APA Apologizes for Role in Racism and Eugenics

Although long overdue, the American Psychological Association on October 29 issued an apology to people of color and indigenous people for the role of psychologists, including many leaders of APA, in promoting racism and eugenics thoughout the formative years of the profession. Accompanying the apology is a remarkable historical timeline of events documenting the role of psychologists in promoting white supremacy, racism, and eugenics. Finally, the APA also passed a resolution which calls on psychologists to work toward ending racism.

For the first time, I have been teaching a course in the history of psychology this semester and have covered some of this ground. Especially in considering the role of G. Stanley Hall, Lewis Terman, Paul Popenoe, Robert Yerkes, Henry Goddard and others, one must confront that at least one purpose for which these men did their work was to promote “race betterment” via eugenics policies.

This is the dark side of the history of psychology and we cannot avoid it. I am pleased to see these documents and statements from the current APA leaders. Perhaps, one of the most important immediate benefits will be to confront the same attitudes which seem increasingly common today.

So Who Could Be Against This?

When the statement was released, The Bell Curve author Charles Murray had this response.

You may remember Murray’s policy recommendations from The Bell Curve relating to government assistance to poor people:

“The technically precise description of America’s fertility policy is that it subsidizes births among poor women, who are also disproportionately at the low end of the intelligence distribution. We urge generally that these policies, represented by the extensive network of cash and services for low-income women who have babies, be ended.”

Murray’s advice is a barely sanitized version of a eugenicist’s dream. For instance, Charles Goethe, founder of the California Eugenics Society wrote this letter to the editor in the Sacramento Courier Journal in 1953.

This same Goethe visited German in 1934 and then wrote fellow Human Betterment Foundation member E.S. Gosney:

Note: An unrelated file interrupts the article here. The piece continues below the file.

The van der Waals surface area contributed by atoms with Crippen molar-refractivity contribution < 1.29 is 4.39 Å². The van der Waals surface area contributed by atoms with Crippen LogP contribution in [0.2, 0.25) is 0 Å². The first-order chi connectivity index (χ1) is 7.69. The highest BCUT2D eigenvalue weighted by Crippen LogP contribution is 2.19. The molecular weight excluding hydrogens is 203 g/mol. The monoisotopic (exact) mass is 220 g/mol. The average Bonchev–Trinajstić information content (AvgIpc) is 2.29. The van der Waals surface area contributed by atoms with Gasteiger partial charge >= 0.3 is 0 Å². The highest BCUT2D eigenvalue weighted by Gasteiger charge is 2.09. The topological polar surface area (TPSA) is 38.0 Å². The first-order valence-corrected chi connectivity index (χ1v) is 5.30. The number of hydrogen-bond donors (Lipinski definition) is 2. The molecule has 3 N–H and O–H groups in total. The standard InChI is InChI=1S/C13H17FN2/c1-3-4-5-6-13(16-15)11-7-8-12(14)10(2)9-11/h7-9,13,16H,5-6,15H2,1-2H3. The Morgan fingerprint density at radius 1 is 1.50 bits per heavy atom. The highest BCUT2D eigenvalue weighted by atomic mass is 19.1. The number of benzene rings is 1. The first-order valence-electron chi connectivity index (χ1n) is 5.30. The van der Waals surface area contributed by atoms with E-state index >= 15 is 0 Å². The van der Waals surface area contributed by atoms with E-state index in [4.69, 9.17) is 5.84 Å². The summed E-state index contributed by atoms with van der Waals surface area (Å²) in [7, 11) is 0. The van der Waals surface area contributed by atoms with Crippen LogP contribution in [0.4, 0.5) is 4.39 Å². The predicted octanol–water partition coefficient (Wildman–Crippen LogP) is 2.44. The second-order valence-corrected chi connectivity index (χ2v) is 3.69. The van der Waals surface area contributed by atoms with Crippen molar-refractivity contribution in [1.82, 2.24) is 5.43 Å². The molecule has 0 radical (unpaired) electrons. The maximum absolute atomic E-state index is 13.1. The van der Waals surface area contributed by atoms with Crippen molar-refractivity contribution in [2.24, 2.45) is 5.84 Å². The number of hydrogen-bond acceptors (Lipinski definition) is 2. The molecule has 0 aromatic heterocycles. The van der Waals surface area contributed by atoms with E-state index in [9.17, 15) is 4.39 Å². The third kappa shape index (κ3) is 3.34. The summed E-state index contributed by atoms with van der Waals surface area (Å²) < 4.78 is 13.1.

You will be interested to know that your work has played a powerful part in shaping the opinions of the group of intellectuals who are behind Hitler in this epoch-making program. Everywhere I sensed that their opinions have been tremendously stimulated by American thought and particularly by the work of the Human Betterment Foundation. I want you, my dear friend, to carry this thought with you for the rest of your life, that you have really jolted into action a great government of 60 million people.”

This was published in the organization’s newsletter and thus available to psychologist Lewis Terman and marriage counselor Paul Popenoe who were members of the Human Betterment Foundation.

The APA steps forward with regret that psychology in the form of scientific racism and intelligence testing was used to promote sterilization, discrimination and racism, and some people today still object. I say it is about time and their reasonable service.

35 thoughts on “APA Apologizes for Role in Racism and Eugenics”

  1. If you read these “apologies” from APA, you will see, that eugenics issue is a relatively small part as if taken as a whole, it is the promotion of a highly biased political ideology. Like I said before, different people are entitled to have their political opinions, but if those who claim to be mental health professionals use their opinions as facts in order to persecute me, or my family for not agreeing with APA about CRT/white privelege/systemic racism and about how many genders are there, then it becomes a huge problem. I am worried how many psychologists would be justifying of taking away children from their parents who are conservative, especially Bible-based Christians, because in the minds of these psychologists, such parents are bigots who cause harm to their children, as a result of these and other APA resolutions.